Abusing the Force Essay

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Abusing the Force

The fundamental purposes of law enforcement is the serve and protect the individuals of society. Rough treatment is often times afflicted upon unruly citizens as an alternative reform of discipline. Police abuse remains one of the most serious and divisive human rights violations of today. The secrecy, stress, and dangers of police work leads to an insular and close-knit occupational culture that results in a strong distinction between members of the police and society. An in-depth investigation on police brutalization and its causes of corrupting within the 1991 beating of Rodney King is evaluated by means of the credibility within the rights of citizens in Canada and the United States, the effects from prejudice
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All are indicted by a grand jury.

Fundamentally, under the United States Constitution section 242, the officers violates the federal constitutional rights of Rodney King by wilfully using unreasonable force against him in arresting him (Staten, 1992). Likewise, King’s rights are violated by the sergeant who wilfully permits the three other officers to unlawfully assault him, therefore depriving him of his right to be kept free from harm while in official custody. Similarly, as a Canadian citizen, one violates the legal rights of the Canadian Charter of Rights and Freedoms section 8 of search and seizure whereas everyone has the right to be secure against unreasonable search or seizure (Canadian Charter of Rights and Freedoms, 2002). Obviously in this case, King is not granted the freedom to be secured when he is being arrested. Therefore, the police officers obstructed justice process and contribute to further injustice done to the victim. Moreover, given the extensive pre-trial publicity surrounding the case and that the defendants’ being law enforcement officials, they have caused a high level of indignation and outrage.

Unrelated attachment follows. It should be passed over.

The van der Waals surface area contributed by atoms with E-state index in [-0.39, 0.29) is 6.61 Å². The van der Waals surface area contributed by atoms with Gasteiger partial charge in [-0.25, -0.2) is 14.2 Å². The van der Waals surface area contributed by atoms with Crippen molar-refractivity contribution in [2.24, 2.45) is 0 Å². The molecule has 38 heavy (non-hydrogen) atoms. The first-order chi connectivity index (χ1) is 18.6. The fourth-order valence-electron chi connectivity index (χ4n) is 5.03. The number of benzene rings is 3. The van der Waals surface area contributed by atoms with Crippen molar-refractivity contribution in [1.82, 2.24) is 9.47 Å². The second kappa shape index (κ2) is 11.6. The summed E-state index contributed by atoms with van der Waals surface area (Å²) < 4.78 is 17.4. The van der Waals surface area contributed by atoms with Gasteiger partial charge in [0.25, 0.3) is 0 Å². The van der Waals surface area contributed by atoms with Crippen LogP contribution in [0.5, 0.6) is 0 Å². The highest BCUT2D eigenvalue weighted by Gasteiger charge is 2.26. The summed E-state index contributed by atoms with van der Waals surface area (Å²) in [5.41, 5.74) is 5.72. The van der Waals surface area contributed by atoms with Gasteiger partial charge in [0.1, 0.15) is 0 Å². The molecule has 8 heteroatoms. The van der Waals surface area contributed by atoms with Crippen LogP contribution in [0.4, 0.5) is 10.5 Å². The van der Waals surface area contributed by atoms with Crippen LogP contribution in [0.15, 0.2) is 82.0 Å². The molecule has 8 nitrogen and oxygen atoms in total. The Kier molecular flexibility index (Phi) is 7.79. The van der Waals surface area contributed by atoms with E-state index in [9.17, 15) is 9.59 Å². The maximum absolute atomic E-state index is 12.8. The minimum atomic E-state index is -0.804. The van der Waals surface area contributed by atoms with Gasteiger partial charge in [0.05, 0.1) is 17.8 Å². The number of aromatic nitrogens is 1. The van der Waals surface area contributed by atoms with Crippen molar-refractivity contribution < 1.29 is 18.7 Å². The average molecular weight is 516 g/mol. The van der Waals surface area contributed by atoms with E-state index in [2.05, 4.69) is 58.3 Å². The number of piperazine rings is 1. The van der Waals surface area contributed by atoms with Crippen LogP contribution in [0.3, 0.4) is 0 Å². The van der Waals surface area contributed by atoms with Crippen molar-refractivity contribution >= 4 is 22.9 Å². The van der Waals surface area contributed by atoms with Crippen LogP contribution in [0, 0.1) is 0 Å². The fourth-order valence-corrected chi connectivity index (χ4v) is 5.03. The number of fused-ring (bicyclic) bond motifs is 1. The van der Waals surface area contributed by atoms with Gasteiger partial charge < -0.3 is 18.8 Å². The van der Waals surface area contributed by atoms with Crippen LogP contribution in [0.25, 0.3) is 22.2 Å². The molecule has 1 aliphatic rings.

Therefore, the accused sought to obtain a change of venue for the trial to a county other than Los Angeles County. Consequently, the trial site was Simi Valley in Ventura County, a predominantly white, middle-class, and conservative community 35 miles from
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